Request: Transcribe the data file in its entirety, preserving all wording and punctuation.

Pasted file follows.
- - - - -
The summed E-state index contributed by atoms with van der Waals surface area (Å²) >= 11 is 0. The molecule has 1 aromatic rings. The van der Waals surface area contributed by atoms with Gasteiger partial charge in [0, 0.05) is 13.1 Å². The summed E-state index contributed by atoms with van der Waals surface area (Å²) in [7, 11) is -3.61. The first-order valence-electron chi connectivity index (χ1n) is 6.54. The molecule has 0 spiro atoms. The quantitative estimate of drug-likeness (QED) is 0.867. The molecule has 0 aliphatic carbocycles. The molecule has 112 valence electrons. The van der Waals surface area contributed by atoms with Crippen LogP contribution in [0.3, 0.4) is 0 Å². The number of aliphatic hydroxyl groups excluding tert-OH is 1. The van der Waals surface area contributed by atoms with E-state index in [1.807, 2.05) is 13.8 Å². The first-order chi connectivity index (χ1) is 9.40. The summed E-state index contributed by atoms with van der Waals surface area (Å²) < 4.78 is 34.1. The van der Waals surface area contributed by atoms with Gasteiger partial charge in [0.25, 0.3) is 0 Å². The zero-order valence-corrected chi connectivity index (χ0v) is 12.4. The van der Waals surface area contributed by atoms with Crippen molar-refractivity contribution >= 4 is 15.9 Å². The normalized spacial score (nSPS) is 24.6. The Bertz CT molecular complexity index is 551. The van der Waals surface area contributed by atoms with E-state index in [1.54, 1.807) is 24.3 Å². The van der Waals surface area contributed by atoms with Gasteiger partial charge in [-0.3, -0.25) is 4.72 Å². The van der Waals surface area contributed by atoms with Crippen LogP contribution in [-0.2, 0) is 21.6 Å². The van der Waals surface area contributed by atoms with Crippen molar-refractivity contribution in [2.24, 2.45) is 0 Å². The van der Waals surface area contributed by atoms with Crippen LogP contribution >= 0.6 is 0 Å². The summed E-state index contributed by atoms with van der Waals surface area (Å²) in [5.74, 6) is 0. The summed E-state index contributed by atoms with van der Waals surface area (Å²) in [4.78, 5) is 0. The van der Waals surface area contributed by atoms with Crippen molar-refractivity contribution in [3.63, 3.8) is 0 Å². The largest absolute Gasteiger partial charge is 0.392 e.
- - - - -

The summed E-state index contributed by atoms with van der Waals surface area (Å²) >= 11 is 0. The molecule has 1 aromatic rings. The van der Waals surface area contributed by atoms with Gasteiger partial charge in [0, 0.05) is 13.1 Å². The summed E-state index contributed by atoms with van der Waals surface area (Å²) in [7, 11) is -3.61. The first-order valence-electron chi connectivity index (χ1n) is 6.54. The molecule has 0 spiro atoms. The quantitative estimate of drug-likeness (QED) is 0.867. The molecule has 0 aliphatic carbocycles. The molecule has 112 valence electrons. The van der Waals surface area contributed by atoms with Crippen LogP contribution in [0.3, 0.4) is 0 Å². The number of aliphatic hydroxyl groups excluding tert-OH is 1. The van der Waals surface area contributed by atoms with E-state index in [1.807, 2.05) is 13.8 Å². The first-order chi connectivity index (χ1) is 9.40. The summed E-state index contributed by atoms with van der Waals surface area (Å²) < 4.78 is 34.1. The van der Waals surface area contributed by atoms with Gasteiger partial charge in [0.25, 0.3) is 0 Å². The zero-order valence-corrected chi connectivity index (χ0v) is 12.4. The van der Waals surface area contributed by atoms with Crippen molar-refractivity contribution >= 4 is 15.9 Å². The normalized spacial score (nSPS) is 24.6. The Bertz CT molecular complexity index is 551. The van der Waals surface area contributed by atoms with E-state index in [1.54, 1.807) is 24.3 Å². The van der Waals surface area contributed by atoms with Gasteiger partial charge in [-0.3, -0.25) is 4.72 Å². The van der Waals surface area contributed by atoms with Crippen LogP contribution in [-0.2, 0) is 21.6 Å². The van der Waals surface area contributed by atoms with Crippen molar-refractivity contribution in [2.24, 2.45) is 0 Å². The van der Waals surface area contributed by atoms with Crippen LogP contribution >= 0.6 is 0 Å². The summed E-state index contributed by atoms with van der Waals surface area (Å²) in [5.74, 6) is 0. The summed E-state index contributed by atoms with van der Waals surface area (Å²) in [4.78, 5) is 0. The van der Waals surface area contributed by atoms with Crippen molar-refractivity contribution in [3.63, 3.8) is 0 Å². The largest absolute Gasteiger partial charge is 0.392 e.